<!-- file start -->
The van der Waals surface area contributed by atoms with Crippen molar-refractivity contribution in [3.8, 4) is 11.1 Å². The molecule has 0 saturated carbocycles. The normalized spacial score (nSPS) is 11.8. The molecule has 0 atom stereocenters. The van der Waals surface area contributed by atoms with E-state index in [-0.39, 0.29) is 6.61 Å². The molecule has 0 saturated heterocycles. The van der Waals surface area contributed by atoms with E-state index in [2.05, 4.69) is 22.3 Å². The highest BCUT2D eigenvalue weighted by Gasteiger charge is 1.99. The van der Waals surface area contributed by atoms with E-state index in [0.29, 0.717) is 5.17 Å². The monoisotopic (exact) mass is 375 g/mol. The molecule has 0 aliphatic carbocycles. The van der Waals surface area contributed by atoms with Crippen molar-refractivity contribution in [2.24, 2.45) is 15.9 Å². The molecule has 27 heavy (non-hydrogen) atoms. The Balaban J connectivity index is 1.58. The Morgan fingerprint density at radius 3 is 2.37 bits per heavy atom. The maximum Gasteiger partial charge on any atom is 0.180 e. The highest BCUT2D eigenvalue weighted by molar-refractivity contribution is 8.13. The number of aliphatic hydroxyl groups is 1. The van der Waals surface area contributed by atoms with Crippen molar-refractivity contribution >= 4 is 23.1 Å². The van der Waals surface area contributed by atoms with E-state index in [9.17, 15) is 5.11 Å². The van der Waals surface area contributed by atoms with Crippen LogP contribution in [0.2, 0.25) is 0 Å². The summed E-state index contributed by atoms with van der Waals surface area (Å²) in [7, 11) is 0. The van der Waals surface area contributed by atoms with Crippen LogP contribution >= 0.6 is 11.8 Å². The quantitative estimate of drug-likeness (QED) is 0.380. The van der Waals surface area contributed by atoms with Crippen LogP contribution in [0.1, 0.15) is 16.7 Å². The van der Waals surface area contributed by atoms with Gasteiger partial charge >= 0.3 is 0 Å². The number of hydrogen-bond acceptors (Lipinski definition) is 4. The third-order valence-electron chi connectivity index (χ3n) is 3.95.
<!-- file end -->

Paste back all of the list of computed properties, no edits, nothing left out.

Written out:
The van der Waals surface area contributed by atoms with Crippen molar-refractivity contribution in [3.8, 4) is 11.1 Å². The molecule has 0 saturated carbocycles. The normalized spacial score (nSPS) is 11.8. The molecule has 0 atom stereocenters. The van der Waals surface area contributed by atoms with E-state index in [-0.39, 0.29) is 6.61 Å². The molecule has 0 saturated heterocycles. The van der Waals surface area contributed by atoms with E-state index in [2.05, 4.69) is 22.3 Å². The highest BCUT2D eigenvalue weighted by Gasteiger charge is 1.99. The van der Waals surface area contributed by atoms with E-state index in [0.29, 0.717) is 5.17 Å². The monoisotopic (exact) mass is 375 g/mol. The molecule has 0 aliphatic carbocycles. The van der Waals surface area contributed by atoms with Crippen molar-refractivity contribution in [2.24, 2.45) is 15.9 Å². The molecule has 27 heavy (non-hydrogen) atoms. The Balaban J connectivity index is 1.58. The Morgan fingerprint density at radius 3 is 2.37 bits per heavy atom. The maximum Gasteiger partial charge on any atom is 0.180 e. The highest BCUT2D eigenvalue weighted by molar-refractivity contribution is 8.13. The number of aliphatic hydroxyl groups is 1. The van der Waals surface area contributed by atoms with Crippen molar-refractivity contribution >= 4 is 23.1 Å². The van der Waals surface area contributed by atoms with E-state index in [9.17, 15) is 5.11 Å². The van der Waals surface area contributed by atoms with Crippen LogP contribution in [0.2, 0.25) is 0 Å². The summed E-state index contributed by atoms with van der Waals surface area (Å²) in [7, 11) is 0. The van der Waals surface area contributed by atoms with Crippen LogP contribution >= 0.6 is 11.8 Å². The quantitative estimate of drug-likeness (QED) is 0.380. The van der Waals surface area contributed by atoms with Crippen LogP contribution in [0.1, 0.15) is 16.7 Å². The van der Waals surface area contributed by atoms with Gasteiger partial charge >= 0.3 is 0 Å². The number of hydrogen-bond acceptors (Lipinski definition) is 4. The third-order valence-electron chi connectivity index (χ3n) is 3.95.